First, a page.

Third, on September 22, 2010, "plaintiff's brother Kelly L. Thomas observed Ethan, the son of Diana and plaintiff Timothy Thomas[,] holding an electronic phone device over his right shoulder pointed in the direction of the backseat where Tim and Chloe were seated together having a conversation." (Id. ¶ 16). "Upon information and belief, Ethan was endeavoring to record the conversation" at the request of Defendant Thomas. (Id.). "Upon further information and belief, plaintiff alleges this unlawful behavior was orchestrated by Diana Thomas." (Id.).

Fourth, on December 1, 2011, Plaintiff alleges that, while at a child custody hearing, defendant Thomas "produced a DVD which she asserted was produced by her father Ronald Weagley who had purportedly taped Mr. Timothy Thomas and his brother Kelly Thomas." (Id. ¶¶ 17, 18). Plaintiff asked the master at the child custody proceedings to seize the DVD as possible evidence of wiretapping violations but nothing was done. (Id. ¶¶ 19-20).

Finally, on September 19, 2010, defendant Weagley sent a letter to attorney Michael E. McHale containing "certain quotes attributed to both Chloe and Timothy Thomas" that "had to have been taken from a recording device" because they were "exact quotes." (Id. ¶ 21).

IV. Discussion

Plaintiff's federal claims are made under the federal wiretapping act, 18 U.S.C. §§ 2510-2522, and his state claims are made under the Pennsylvania "Wiretapping and Electronic Surveillance Control Act." 18 Pa. Con. Stat. Ann. §§ 5701-5781.

The statutes use nearly identical language. Under the federal act, a person commits a crime if she "intentionally intercepts, endeavors to intercept, or procures any other person to intercept or endeavor to intercept, any wire, oral, or electronic communication . . . ." 18 U.S.C. § 2511(1)(a). "[I]ntercept" is defined as "the aural or other acquisition of the contents of any wire, electronic, or oral communication through the use of any electronic, mechanical or other device." Id. § 2510(4). In pertinent part, an "oral communication" is defined as "any oral communication uttered by a person exhibiting an expectation that such communication is not subject to interception under circumstances justifying such expectation . . ." Id. § 2510(2). In addition to making certain conduct criminal, the federal act also authorizes a civil cause of action. In pertinent part, "any person" may recover compensatory damages, and seek other relief, from the offending party when his "wire, oral, or electronic communication is intercepted, disclosed, or intentionally used in violation of this chapter . . . ." Id. §§ 2520(a) and (c).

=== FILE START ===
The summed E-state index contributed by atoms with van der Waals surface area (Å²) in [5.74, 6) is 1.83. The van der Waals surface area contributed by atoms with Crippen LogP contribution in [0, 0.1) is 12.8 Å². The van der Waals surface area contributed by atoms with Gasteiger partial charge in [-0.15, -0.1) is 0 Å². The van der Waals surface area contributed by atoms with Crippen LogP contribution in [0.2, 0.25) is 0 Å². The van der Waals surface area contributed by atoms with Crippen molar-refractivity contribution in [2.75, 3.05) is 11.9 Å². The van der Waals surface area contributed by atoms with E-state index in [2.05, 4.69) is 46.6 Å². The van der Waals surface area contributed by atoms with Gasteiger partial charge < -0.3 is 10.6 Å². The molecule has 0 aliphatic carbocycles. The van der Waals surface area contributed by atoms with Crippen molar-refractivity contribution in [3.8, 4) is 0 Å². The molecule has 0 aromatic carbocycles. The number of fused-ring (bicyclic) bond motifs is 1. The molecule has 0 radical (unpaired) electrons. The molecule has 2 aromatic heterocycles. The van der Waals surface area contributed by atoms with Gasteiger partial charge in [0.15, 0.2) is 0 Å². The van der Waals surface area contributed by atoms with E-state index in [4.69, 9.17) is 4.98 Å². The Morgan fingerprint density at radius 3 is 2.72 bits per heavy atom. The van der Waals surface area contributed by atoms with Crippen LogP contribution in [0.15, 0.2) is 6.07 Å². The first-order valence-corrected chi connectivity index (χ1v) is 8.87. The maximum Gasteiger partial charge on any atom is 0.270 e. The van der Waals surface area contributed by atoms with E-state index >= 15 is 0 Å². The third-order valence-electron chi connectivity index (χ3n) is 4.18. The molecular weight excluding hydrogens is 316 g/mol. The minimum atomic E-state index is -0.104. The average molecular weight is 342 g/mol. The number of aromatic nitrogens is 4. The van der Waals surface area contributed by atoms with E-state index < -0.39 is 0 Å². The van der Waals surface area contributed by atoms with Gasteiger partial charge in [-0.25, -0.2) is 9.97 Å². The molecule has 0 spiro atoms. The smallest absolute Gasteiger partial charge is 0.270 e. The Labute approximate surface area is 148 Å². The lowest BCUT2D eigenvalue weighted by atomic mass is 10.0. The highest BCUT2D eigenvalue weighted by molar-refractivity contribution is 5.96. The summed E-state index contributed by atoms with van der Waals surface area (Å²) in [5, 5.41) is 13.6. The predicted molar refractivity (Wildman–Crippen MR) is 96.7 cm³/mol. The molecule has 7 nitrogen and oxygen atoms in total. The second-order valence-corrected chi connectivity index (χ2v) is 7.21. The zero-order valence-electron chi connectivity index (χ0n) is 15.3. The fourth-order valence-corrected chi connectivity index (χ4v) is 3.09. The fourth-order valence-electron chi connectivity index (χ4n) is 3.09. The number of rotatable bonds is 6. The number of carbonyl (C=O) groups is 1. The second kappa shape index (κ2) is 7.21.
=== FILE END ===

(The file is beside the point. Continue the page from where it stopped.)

The Pennsylvania wiretapping act contains substantively identical provisions set forth in identical language except for some minor variations. In pertinent part, under state law, "a person" commits a crime "if [s]he: (1) intentionally intercepts, endeavors to intercept, or procures any other person to intercept, or endeavor to intercept any wire, electronic or oral communication . . . ." 18 Pa. Con. Stat. Ann. § 5703(1). In pertinent part, "Intercept" is defined as the "[a]ural or other acquisition of the contents of any wire, electronic or oral communication through the use of any electronic, mechanical or other device." Id. § 5702. In pertinent part, an "Oral communication" is defined as "[a]ny oral communication uttered by a person possessing an expectation that such communication is not subject to interception under circumstances justifying such expectation . . ." Id. In addition to its criminal provisions, the Pennsylvania act also authorizes a civil cause of action. In pertinent part, "[a]ny person" may recover compensatory damages, and seek other relief, when his "wire, electronic or oral communication is intercepted, disclosed or used in violation of this chapter" from "any person who intercepts, discloses or uses or procures any other person to intercept, disclose or use, such communication . . . ." Id. § 5725(a).

In moving to dismiss, the pro se defendants Thomas and Weagley argue the following. First, a civil-rights complaint requires action under color of state law, and they are not state actors. Second, the federal and state wiretapping statutes do not confer a private cause of action. Third, even if these statutes created private causes of action, Plaintiff has failed to allege any actual interception of his oral communications. ...